They were followed by Pages and Kinetix, who started off by performing one of the night's longest running gags, i.e. convincing everyone they were hypemen and yelling "Y'all ready for Project Pat?" before bait-and-switching us with "Well, here's some real old-school hip-hop shit" and jumping on some old horned-out breakbeats as if Gunplay's Cops and Robbers didn't drop earlier in the day and blow away the distinctions between old/new/etc.
The Clone High vibe came back when RV†D#R KLVWN (sp?) came on and all the kids posted on couches in the back emptied half the audience and filled the stage, letting us know that "white motherfuckers better roll out." They were possibly the most appropriate opener at a Project Pat show, considering that their founder is a minister at the Church of Triple Six and their mission follows suit. But live, they had to perform unadorned by the mysterious Underground Vol. 1-aping tape hiss of their recorded fare.
As if worried about the vulnerability of the reveal, they huddled around the platform like it was a corner freestyle, ironically reminiscent of how A$AP MOB crowds Rocky. They led a series of call-and-responses to which the answer was obviously "We dooooo!" For instance, "Who fuck with 3-6?" Or, "Who wanna get drunk and violent?" Or, "Who play 007?"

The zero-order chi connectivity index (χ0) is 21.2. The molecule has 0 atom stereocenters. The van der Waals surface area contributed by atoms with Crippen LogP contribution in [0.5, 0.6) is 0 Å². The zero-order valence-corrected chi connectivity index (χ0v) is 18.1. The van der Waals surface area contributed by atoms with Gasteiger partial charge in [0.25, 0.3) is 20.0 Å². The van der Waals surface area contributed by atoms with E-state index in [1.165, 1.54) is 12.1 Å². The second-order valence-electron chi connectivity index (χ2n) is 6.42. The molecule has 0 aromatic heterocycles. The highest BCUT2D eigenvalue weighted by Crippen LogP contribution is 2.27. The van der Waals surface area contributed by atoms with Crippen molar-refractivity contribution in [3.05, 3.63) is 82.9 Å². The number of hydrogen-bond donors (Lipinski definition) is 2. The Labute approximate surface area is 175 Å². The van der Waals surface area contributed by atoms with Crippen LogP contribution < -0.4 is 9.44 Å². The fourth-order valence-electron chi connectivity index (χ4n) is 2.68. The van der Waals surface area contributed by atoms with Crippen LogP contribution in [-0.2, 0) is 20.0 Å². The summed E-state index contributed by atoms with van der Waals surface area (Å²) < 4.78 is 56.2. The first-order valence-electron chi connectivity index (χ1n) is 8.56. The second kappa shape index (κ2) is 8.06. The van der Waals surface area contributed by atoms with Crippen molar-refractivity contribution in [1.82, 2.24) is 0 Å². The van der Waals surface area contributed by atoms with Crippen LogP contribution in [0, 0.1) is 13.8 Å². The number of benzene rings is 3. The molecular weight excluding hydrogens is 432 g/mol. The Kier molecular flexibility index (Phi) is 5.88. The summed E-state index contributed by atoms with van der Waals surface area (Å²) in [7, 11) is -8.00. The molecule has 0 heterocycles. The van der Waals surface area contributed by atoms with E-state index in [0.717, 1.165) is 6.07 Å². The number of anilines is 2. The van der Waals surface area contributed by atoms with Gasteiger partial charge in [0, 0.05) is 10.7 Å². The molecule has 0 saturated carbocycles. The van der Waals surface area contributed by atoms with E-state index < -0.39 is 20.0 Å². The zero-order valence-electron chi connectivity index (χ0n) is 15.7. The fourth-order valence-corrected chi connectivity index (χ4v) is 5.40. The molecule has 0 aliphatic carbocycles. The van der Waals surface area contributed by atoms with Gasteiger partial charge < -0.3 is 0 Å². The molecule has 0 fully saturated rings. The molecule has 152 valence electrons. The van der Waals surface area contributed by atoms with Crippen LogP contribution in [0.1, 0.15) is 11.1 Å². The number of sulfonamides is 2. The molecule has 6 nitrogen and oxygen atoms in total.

Denzel Curry, the Klan's most able and versatile performer, started off the set. He told us to check him out on Twitter as "Raven x Miyagi, like the Chinese nigga." Then came Pouya, looking like a forgotten extra from Gummo, with the worldview of Telly from Kids.
Then it rained. The Klan persevered while the crowd moved inside, resulting in some alienated chatter: "It's just water, guys. Thanks to all those real people that stayed out here."
The bad weather caused some logistical problems that required Project Pat's set take place inside EVE too. It was 2 a.m. at this point, and a woman named 2 Chain Barbie stood on stage, insisting that she was part of the still not happening show, and was there with two other women in Pat's entourage. Meanwhile, our host gave us a "back in the days of Rakim" speech that sounded like a live reading of B. Dot's Twitter feed, before Chris Black went Rahzel and made mouth music while DJ Ashy Knuckles set up.